In the midst of a year-long battle regarding large-diameter transmission pipelines, Pacific Gas and Electric Co. (PG&E) in late August experienced leaks and a resulting fire in its two-inch diameter plastic distribution main. Then last Thursday California regulators rejected the combination utility’s proposed plan for raising the pressures on some of its transmission pipelines.

As a result of the incident, PG&E now is facing the prospect of stepping up surveying and maintenance of its 40,000-mile distribution pipeline system, in addition to the ongoing close scrutiny the company’s transmission pipelines have been under because of the San Bruno, CA, pipeline explosion. The Aug. 31 incident occurred at a 420-unit townhouse development on the South Bay Peninsula in Cupertino, CA, about 40 miles south of San Francisco in Silicon Valley.

The leaks pertain to a certain type of pre-1973 plastic pipe called “Aldyl-A,” made at the time by DuPont, a PG&E spokesperson told NGI.There were no injuries, but fire consumed one of the town homes. A PG&E crew apparently was on the scene in 20 minutes, pinched off the leak and made repairs, but in surveying the mains serving the rest of the residential complex six other similar cracks were found in tees connecting service pipes to the main distribution pipeline feeding the complex.

PG&E is now planning to check all 1,200 miles of Aldyl-A plastic distribution main that it has in its system dating back to pre-1973. For the Cupertino complex it will replace all 6,000 feet of main and 424 service pipes connecting the individual units, the spokesperson said. PG&E reported the incident to the California Public Utilities Commission (CPUC) and also was contacted by the National Transportation Safety Board (NTSB), which only a couple of days earlier had released its final report on San Bruno (see NGI, Sept. 5).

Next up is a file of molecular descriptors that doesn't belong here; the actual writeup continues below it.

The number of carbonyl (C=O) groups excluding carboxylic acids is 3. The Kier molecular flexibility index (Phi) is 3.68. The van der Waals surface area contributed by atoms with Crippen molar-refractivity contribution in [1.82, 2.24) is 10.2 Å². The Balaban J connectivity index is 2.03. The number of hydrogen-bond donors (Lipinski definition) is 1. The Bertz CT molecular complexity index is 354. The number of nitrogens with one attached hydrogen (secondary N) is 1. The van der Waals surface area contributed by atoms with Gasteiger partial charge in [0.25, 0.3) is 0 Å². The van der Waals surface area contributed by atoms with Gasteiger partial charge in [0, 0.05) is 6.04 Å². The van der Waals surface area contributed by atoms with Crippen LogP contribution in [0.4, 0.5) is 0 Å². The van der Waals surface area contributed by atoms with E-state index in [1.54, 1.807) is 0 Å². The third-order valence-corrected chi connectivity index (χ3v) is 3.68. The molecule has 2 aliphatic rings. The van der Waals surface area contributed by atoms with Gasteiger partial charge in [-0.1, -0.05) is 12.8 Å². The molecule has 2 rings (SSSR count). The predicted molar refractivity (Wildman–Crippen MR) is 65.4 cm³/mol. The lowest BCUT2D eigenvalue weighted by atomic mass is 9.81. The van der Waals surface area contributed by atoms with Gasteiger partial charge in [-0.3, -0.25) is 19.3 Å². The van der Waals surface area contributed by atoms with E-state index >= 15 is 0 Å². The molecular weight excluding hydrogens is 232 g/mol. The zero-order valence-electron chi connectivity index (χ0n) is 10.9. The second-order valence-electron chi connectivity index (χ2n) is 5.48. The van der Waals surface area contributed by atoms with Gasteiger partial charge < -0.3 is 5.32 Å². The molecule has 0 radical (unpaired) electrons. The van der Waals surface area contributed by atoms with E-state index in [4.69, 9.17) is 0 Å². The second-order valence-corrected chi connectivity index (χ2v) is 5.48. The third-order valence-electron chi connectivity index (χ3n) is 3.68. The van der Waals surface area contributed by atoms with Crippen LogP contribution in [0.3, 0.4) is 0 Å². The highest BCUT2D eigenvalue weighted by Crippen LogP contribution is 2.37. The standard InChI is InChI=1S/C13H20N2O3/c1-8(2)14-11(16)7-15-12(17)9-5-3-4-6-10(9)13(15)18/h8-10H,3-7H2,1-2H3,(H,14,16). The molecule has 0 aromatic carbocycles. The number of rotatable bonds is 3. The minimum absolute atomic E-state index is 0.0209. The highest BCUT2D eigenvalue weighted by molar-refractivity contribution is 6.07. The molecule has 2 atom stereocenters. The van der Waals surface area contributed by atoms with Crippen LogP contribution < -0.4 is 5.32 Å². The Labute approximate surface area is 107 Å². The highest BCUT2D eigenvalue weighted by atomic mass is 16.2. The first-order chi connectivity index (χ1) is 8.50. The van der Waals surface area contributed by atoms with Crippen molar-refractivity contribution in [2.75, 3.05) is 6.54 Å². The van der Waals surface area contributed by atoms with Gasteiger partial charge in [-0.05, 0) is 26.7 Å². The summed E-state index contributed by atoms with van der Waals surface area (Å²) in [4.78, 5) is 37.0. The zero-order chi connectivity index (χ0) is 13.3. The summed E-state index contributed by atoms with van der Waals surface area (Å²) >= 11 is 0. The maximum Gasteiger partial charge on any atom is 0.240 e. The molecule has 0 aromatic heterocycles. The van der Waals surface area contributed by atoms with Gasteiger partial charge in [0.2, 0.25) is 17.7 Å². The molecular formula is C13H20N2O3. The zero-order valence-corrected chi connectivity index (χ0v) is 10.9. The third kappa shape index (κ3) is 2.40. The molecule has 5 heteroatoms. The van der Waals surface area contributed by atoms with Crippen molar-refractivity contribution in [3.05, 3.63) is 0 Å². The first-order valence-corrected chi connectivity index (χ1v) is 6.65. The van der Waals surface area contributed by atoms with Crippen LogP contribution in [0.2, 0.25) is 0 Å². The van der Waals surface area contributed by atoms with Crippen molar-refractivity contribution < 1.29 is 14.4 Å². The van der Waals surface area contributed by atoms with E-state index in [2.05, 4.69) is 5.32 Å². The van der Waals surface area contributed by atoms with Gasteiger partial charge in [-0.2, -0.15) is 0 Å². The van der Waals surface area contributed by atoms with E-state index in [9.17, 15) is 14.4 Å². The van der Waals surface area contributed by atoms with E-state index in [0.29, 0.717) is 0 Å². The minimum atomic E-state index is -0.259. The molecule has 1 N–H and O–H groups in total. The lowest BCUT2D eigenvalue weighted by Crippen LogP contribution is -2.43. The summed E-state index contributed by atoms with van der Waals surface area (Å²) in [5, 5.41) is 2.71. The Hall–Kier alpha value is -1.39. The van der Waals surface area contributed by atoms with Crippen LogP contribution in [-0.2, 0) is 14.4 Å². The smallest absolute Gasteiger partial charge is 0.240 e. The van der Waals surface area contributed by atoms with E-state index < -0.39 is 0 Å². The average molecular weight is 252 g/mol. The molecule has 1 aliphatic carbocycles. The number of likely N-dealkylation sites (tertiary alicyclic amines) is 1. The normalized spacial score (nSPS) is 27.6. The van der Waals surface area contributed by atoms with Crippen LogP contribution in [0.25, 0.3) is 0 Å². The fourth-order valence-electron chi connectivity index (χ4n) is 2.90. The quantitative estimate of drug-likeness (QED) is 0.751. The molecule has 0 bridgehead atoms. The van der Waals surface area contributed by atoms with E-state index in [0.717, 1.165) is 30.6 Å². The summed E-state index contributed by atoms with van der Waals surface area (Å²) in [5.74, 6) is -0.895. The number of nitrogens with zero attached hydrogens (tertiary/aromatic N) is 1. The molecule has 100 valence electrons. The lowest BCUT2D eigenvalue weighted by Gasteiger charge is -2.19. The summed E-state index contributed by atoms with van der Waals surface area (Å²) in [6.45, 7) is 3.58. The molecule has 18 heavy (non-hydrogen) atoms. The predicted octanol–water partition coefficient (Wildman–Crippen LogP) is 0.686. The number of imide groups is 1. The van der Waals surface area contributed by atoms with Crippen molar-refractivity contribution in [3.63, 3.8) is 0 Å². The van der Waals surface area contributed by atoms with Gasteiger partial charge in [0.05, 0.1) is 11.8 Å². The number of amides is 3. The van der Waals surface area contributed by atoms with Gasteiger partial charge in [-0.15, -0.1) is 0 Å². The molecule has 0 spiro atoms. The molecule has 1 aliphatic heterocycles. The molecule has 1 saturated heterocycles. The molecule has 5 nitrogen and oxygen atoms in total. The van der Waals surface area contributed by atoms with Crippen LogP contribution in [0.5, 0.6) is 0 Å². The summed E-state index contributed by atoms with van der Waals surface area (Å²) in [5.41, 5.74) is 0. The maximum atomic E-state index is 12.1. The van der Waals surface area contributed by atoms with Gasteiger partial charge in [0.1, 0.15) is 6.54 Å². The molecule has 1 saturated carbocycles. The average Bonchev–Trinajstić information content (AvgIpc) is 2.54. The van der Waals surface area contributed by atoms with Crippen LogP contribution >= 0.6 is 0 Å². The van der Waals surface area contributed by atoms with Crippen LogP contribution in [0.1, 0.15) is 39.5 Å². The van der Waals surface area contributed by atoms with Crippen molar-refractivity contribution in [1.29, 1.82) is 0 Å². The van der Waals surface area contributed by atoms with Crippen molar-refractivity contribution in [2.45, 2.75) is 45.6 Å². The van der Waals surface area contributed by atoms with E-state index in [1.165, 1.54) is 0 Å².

NTSB was not pursuing anything further on the distribution pipeline incident, said the PG&E spokesperson, who did not know what further action might be forthcoming from the CPUC.

The CPUC last week denied PG&E’s request to have future increases in natural gas pipeline operating pressures done by a regulatory staff executive. As an alternative, the commission unanimously adopted an expedited hearing process during whichit will consider requests to restore the maximum allowable operating pressures (MAOP) in a dozen pipelines in which they have been lowered as a precaution in the wake of last year’s pipeline explosion. A hearing has been set for Sept. 19 to consider PG&E’s request to have the pressure increased in its main transmission pipeline artery from the Arizona-California border (Line 300), according to CPUC Commissioner Mike Florio. The utility hopes to avoid any possible supply shortfalls this winter because of lower pressures in its Line 300.

In the meantime, the CPUC moved full speed ahead with two parallel proceedings related to the San Bruno explosion, as well as to review implementation plans from each of the state’s major gas utility pipeline system operators, including Sempra Energy’s two utilities and Las Vegas, NV-based Southwest Gas Corp.

On July 11 PG&E filed with the state regulatory panel seeking to have CPUC Executive Director Paul Clanon empowered to grant the authorizations to restore the MAOPs in certain transmission pipelines that run through highly populated areas and have characteristics similar to the 30-inch diameter Line 132, which ruptured last year. Thursday’s CPUC action now establishes a public process requiring the utility to “bring forward its senior officers responsible for gas system engineering to present test data and other information supporting its request to restore operating pressure.” Parties in the proceeding will be able to question the PG&E executives and regulators intend the process to require the utility to provide “substantive information” that demonstrates a given pipeline can be operated safely.